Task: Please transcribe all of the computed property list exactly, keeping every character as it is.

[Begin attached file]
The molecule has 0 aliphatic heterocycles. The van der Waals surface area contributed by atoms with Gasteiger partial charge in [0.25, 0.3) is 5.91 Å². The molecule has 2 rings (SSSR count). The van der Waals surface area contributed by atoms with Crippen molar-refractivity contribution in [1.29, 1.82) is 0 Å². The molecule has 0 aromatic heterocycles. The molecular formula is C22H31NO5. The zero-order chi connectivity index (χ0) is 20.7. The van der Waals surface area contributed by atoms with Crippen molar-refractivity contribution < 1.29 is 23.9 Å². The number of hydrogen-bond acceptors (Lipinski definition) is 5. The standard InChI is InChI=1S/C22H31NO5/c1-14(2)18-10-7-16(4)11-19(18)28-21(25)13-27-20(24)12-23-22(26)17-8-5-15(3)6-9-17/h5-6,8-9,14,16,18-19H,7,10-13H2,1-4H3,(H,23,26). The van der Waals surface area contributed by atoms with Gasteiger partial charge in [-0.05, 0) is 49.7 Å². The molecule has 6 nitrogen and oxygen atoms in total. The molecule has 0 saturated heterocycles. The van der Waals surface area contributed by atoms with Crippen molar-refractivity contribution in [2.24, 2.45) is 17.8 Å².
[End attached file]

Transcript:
The molecule has 0 aliphatic heterocycles. The van der Waals surface area contributed by atoms with Gasteiger partial charge in [0.25, 0.3) is 5.91 Å². The molecule has 2 rings (SSSR count). The van der Waals surface area contributed by atoms with Crippen molar-refractivity contribution in [1.29, 1.82) is 0 Å². The molecule has 0 aromatic heterocycles. The molecular formula is C22H31NO5. The zero-order chi connectivity index (χ0) is 20.7. The van der Waals surface area contributed by atoms with Crippen molar-refractivity contribution < 1.29 is 23.9 Å². The number of hydrogen-bond acceptors (Lipinski definition) is 5. The standard InChI is InChI=1S/C22H31NO5/c1-14(2)18-10-7-16(4)11-19(18)28-21(25)13-27-20(24)12-23-22(26)17-8-5-15(3)6-9-17/h5-6,8-9,14,16,18-19H,7,10-13H2,1-4H3,(H,23,26). The van der Waals surface area contributed by atoms with Gasteiger partial charge in [-0.05, 0) is 49.7 Å². The molecule has 6 nitrogen and oxygen atoms in total. The molecule has 0 saturated heterocycles. The van der Waals surface area contributed by atoms with Crippen molar-refractivity contribution in [2.24, 2.45) is 17.8 Å².